Music is all around us. It heightens tension and emotion in films. It lulls babies to sleep. It inspires us to dance. While most people have an appreciation for music, for some it is central to their lives and careers. But how does one prepare for a life in music?
Perspectives editor Nancy Joseph spoke with UW School of Music faculty and staff about preparing students for music careers, including Ted Poor, associate director of the School of Music, professor of drums and Donald E. Petersen Fellow for Excellence; Christina Sunardi, associate professor of ethnomusicology, Adelaide D. Currie Cole Endowed Professor, and chair of the Department of Dance; and Katie Hollenbach, School of Music assistant director for admissions, recruitment, and community outreach, and lecturer.
Why do we need music in our lives?
Ted Poor: Music is so inherently human at its core. It teaches people to be honest and empathetic and courageous. It creates experiences that are unique, built on very mysterious and beautiful human connections. There's nothing else like it.
Christina Sunardi: Being in ethnomusicology, I find music is closely connected to people's cultures and identities — who they are and what they want to pass on to others — in such a fundamental way. Music can also be an important way for people to deal with trauma and to heal. Sometimes people can't talk about traumatic experiences, but they can play music or sing about them.
Katie Hollenbach: I have a music history background and I often think of music as the most beautiful reflection and record of people. I love tracking how music reflects events and cultures as they change.
Sunardi: This brings to mind the decision to send items to outer space for an intelligent alien species to understand who we are as humans. One of the things we sent into the cosmos was our music, which gets back to the idea of music capturing what it means to be human.
Despite the importance of music in our lives, some students — and their parents — can be hesitant about a music major. How do you address that?
Poor: Parents want to be sure that their child’s efforts in college will amount to something that pays the bills after they graduate. With music, it’s not always obvious what that pathway will be, beyond getting a job at an orchestra or at a university or teaching lessons. People's imaginations end right about there. But cultivating exceptional musical skills puts students in a place where they can apply those skills in so many different ways.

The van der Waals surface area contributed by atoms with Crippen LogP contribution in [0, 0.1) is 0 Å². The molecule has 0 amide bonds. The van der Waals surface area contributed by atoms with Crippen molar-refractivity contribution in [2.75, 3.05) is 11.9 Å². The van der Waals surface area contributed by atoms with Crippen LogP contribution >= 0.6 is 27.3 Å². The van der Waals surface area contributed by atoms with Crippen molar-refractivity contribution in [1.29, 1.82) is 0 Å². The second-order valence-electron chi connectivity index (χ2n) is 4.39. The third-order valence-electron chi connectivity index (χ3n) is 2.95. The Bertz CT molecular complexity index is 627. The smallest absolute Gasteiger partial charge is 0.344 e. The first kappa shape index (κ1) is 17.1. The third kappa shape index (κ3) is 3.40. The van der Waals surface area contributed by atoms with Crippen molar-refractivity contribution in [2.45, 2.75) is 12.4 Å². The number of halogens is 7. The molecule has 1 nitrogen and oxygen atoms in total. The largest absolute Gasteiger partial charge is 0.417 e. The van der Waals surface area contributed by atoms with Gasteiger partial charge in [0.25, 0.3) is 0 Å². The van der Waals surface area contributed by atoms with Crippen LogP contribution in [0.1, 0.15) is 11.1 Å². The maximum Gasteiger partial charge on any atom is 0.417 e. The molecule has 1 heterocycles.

Hollenbach: I teach a course called Career Building for Musicians, and a main topic in the course is transferable skills. Students learn how to translate and evaluate the skills they develop through music — things like creative problem solving, collaboration, and being able to communicate with audiences. Musicians are very analytical and can be very focused for long periods of time. All of these things combined are what employers look for.
What else does your career development course cover?
Hollenbach: It's a very real-world kind of class. We work on things like networking and social media presence, but we also have a lot of guest speakers. We want students to see examples of the different ways a career in music can look, because the possibilities are endless.
The School offers a range of specializations. Are students surprised to learn about all the options available?
Sunardi: I do see students who come in thinking that to have a career in music means to be a concert pianist or concertmaster violinist or a recording career. We help them understand that there are many ways to have a career in music. Students in music education go on to teach in K-12 schools. Some students go on to run their own studio on a particular instrument or become a choir director or go into academia. Other students have gone into sound engineering. Some students don’t come in thinking of themselves as composers but discover the composition track.
Hollenbach: Students are sometimes surprised to learn about music degrees they've never heard of before. We offer an undergraduate degree in ethnomusicology and many high schoolers have never heard that word. When I describe what it is, they’ll say, “Oh, that's something I'm really interested in. I didn’t know that was something I could major in.” It's fun to see students explore and discover all the things they can do.
The Music Building will soon undergo a renovation. What are strengths of the facility and improvements you’re looking forward to?
Hollenbach: The number one strength is that we have a very large building just for the School, right on the quad. It has an auditorium, classrooms, and practice rooms. It's all there and it's all used a lot. And people are really invested in making it better with the upcoming renovation, which we very much need to help improve accessibility and allow our students to thrive as musicians learning and working in the 21st century.
We want students to see examples of the different ways a career in music can look, because the possibilities are endless.
Poor: I agree that there’s huge value in the fact that we’re all together in this building. As for renovations, the plans include renovating a few rooms as a suite for recording. We acquired some initial recording gear a few years ago, and this will be its permanent home. Once it’s in place, we’ll create courses in audio engineering and hope to someday add a degree program. But the goal is not just to teach students how to become audio engineers, but also to teach our performing students what it's like to be on the other side of the glass. It's increasingly important for people to know how to record themselves and how to produce some sort of music on their own.